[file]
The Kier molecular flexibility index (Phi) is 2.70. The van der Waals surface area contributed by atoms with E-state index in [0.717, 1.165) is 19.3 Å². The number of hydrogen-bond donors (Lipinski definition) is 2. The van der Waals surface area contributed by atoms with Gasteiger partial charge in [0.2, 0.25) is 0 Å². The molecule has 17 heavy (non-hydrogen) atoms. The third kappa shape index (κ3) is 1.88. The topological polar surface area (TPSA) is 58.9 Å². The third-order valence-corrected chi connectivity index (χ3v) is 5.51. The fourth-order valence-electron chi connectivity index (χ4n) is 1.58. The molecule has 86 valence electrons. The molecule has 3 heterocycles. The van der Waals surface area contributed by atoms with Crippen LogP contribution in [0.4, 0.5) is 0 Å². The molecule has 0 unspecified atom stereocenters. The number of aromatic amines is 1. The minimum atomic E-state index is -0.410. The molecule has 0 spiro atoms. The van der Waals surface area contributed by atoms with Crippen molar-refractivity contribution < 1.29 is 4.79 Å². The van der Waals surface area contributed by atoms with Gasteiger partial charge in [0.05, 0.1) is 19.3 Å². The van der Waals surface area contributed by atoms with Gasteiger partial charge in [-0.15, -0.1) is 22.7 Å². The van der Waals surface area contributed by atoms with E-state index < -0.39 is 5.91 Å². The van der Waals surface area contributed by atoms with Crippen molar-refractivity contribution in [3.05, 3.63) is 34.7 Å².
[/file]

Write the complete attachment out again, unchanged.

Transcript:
The Kier molecular flexibility index (Phi) is 2.70. The van der Waals surface area contributed by atoms with E-state index in [0.717, 1.165) is 19.3 Å². The number of hydrogen-bond donors (Lipinski definition) is 2. The van der Waals surface area contributed by atoms with Gasteiger partial charge in [0.2, 0.25) is 0 Å². The molecule has 17 heavy (non-hydrogen) atoms. The third kappa shape index (κ3) is 1.88. The topological polar surface area (TPSA) is 58.9 Å². The third-order valence-corrected chi connectivity index (χ3v) is 5.51. The fourth-order valence-electron chi connectivity index (χ4n) is 1.58. The molecule has 86 valence electrons. The molecule has 3 heterocycles. The van der Waals surface area contributed by atoms with Crippen LogP contribution in [0.4, 0.5) is 0 Å². The molecule has 0 unspecified atom stereocenters. The number of aromatic amines is 1. The minimum atomic E-state index is -0.410. The molecule has 0 spiro atoms. The van der Waals surface area contributed by atoms with Crippen molar-refractivity contribution < 1.29 is 4.79 Å². The van der Waals surface area contributed by atoms with Gasteiger partial charge in [0.05, 0.1) is 19.3 Å². The van der Waals surface area contributed by atoms with Gasteiger partial charge in [-0.15, -0.1) is 22.7 Å². The van der Waals surface area contributed by atoms with E-state index < -0.39 is 5.91 Å². The van der Waals surface area contributed by atoms with Crippen molar-refractivity contribution in [3.05, 3.63) is 34.7 Å².